I had spm as a core subject in my last semester so I already knew about a lot of things written in this book like pert, integration ,unit testing etc, that made me feel smart 😎😎. Uncle Bob also tells about the katta technique which is really helping me to slog through dsa. Overall a nice little book about coding.

Ps-- Uncle bob and I both are in love with IntelliJ

Edit-- got a c in spm 😑😑
Kriti Joshi
Jul 21, 2020 rated it liked it
I picked this book to understand what being a "professional" software engineer means. Author touched some useful concepts : Test Driven Development, Programming Kata, types of tests, estimating tasks, Being a team player, mentorship etc. ...more
Jeanne Boyarsky
Jun 11, 2011 rated it it was amazing
Shelves: technology
Yes, "The Clean Coder" is a sequel to Uncle Bob's "Clean Code." This is a great book and drills what being a professional developer really means as delivered by a well respected source.

The book is very readable and contains advice mixed with stories from the author's past and dialog. I like the use of dialog to show communication issues like saying "done" or over committing. Even the foreword was a story.

I think there was too much repetition of the stories across chapters. Almost like the chapte
Amanda Brown
Sep 05, 2018 rated it did not like it
Shelves: growth
Ugh. This book was miserable. There are so many anecdotes from "Uncle Bob" it is hard to read. There is some good advice in the chapters, but this book could've been a 5 page leaflet instead of an entire book with the actual information provided. Also, there are tons of hints of sexism in the book, which drove me mad. Overall, there are better ways of learning how to be a professional software developer. I think that some of his advice is incredibly antiquated, and although they might have been ...more
Paul Sochiera
Mar 10, 2022 rated it liked it
Shelves: software
This book is all about meta-skills of software developers. Like how to say yes/no, manage time and health, work under pressure or in teams and so on.

For me, this was not incredibly interesting and I think one can get a deeper, more profound understanding by learning such things from other books that focus on them.
Yet, this book summarized them properly.
mojtaba kamyabi
Jun 09, 2018 rated it really liked it
Really good book specially chapter 7 is great (estimate the timing for projects)
Shafaet Ashraf
Apr 04, 2020 rated it it was amazing
One of the most important books I have read for software engineering.
Mar 19, 2019 rated it liked it
The Clean Coder

Another Robert C.Martin book ! I was waiting for it. I remember when I got
The Clean Code, which is one of my favourite books. I learned a lot from it
and it's on my desk since I bought it.

I though The Clean Coder will be similar. Unfortunately I have mixed feelings about it.
First of all it's not technical book. You won't get any technical value from it.
It's all about soft skills and how to stay insane in coding environment.
Yes, it can be rough sometimes ;)

Second, I think this book
Feb 25, 2020 rated it liked it
Had bought this book along with Clean code as combo pack on Kindle. Enjoyed this book more, as it's really a short book.

Here Uncle Bob does not teach you anything related to the code, but he does explain or hammer the fact that, what it means to be a professional developer.

Some of the chapters like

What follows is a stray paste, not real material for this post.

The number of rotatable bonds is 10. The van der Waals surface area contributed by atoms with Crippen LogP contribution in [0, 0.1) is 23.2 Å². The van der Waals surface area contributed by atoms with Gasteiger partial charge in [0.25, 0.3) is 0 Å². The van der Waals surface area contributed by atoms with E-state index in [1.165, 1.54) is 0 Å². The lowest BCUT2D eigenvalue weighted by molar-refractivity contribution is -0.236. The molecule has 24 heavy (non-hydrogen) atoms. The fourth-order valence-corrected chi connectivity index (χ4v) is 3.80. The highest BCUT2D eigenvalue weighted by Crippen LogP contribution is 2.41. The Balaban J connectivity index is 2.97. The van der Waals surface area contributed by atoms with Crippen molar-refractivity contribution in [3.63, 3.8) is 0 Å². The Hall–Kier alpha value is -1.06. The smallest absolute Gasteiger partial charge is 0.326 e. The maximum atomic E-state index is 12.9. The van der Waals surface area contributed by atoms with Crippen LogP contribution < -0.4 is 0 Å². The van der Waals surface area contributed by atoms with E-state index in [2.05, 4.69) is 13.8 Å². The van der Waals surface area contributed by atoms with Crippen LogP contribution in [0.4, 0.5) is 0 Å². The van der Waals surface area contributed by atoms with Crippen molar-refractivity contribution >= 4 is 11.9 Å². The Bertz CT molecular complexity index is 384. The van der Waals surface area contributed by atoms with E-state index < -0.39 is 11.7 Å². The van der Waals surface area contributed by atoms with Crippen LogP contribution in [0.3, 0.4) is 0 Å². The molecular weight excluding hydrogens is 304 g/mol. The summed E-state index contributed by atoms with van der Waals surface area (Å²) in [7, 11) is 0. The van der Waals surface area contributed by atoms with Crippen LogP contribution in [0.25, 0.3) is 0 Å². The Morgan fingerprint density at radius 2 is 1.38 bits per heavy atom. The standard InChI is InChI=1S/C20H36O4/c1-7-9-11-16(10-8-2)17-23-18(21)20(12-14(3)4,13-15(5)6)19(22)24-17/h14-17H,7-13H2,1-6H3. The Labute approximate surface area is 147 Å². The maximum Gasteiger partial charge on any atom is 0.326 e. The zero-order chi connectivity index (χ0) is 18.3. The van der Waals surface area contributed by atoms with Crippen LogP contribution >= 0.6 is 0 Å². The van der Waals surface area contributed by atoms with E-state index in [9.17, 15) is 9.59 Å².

1. When to Say Yes
2. When to Say No

I really liked these chapters from the whole book.

The rest of the book is somewhat miss for me because, I don't think it's only the developer's responsibility to do
Thomas Neil
Oct 07, 2020 rated it it was amazing
I would, in hindsight, consider this to be the introduction to the practice of programming professionally I wish I had after coding bootcamp and the book to read sequentially before Clean Code. Anecdotes provided are not always understandable to me as someone who will not learn Assembly, but the principles around professionalism are universally true and applicable.

I have found estimation, planning, self management, teamwork and communication all are unique skill sets to cultivate as a coder, an
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Futurice: Recommendation: The Clean Coder 2 30 Aug 31, 2017 05:36AM  

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Robert Cecil Martin, commonly called Uncle Bob, is a software engineer, advocate of Agile development methods, and President of Object Mentor Inc. Martin and his team of software consultants use Object-Oriented Design, Patterns, UML, Agile Methodologies, and eXtreme Programming with worldwide clients.

He was Editor in Chief of the C++ Report from 1996 to 1999. He is a featured speaker at internatio

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Robert C. Martin Series (1 - 10 of 15 books)
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  • Working Effectively with Legacy Code
  • Agile Java: Crafting Code with Test-Driven Development
  • Managing Agile Projects
  • Agile Estimating and Planning
  • UML for Java Programmers
  • Agile Principles, Patterns, and Practices in C#
  • Clean Code: A Handbook of Agile Software Craftsmanship
  • Java Application Architecture: Modularity Patterns with Examples Using OSGi (Software Patterns Series)
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1 likes · 0 comments
“Slaves are not allowed to say no. Laborers may be hesitant to say no. But
professionals are expected to say no. Indeed, good managers crave someone who
has the guts to say no. It’s the only way you can really get anything done.”
“What would happen if you allowed a bug to slip through a module, and it cost
your company $10,000? The nonprofessional would shrug his shoulders, say
“stuff happens,” and start writing the next module. The professional would
write the company a check for $10,000!”
More quotes…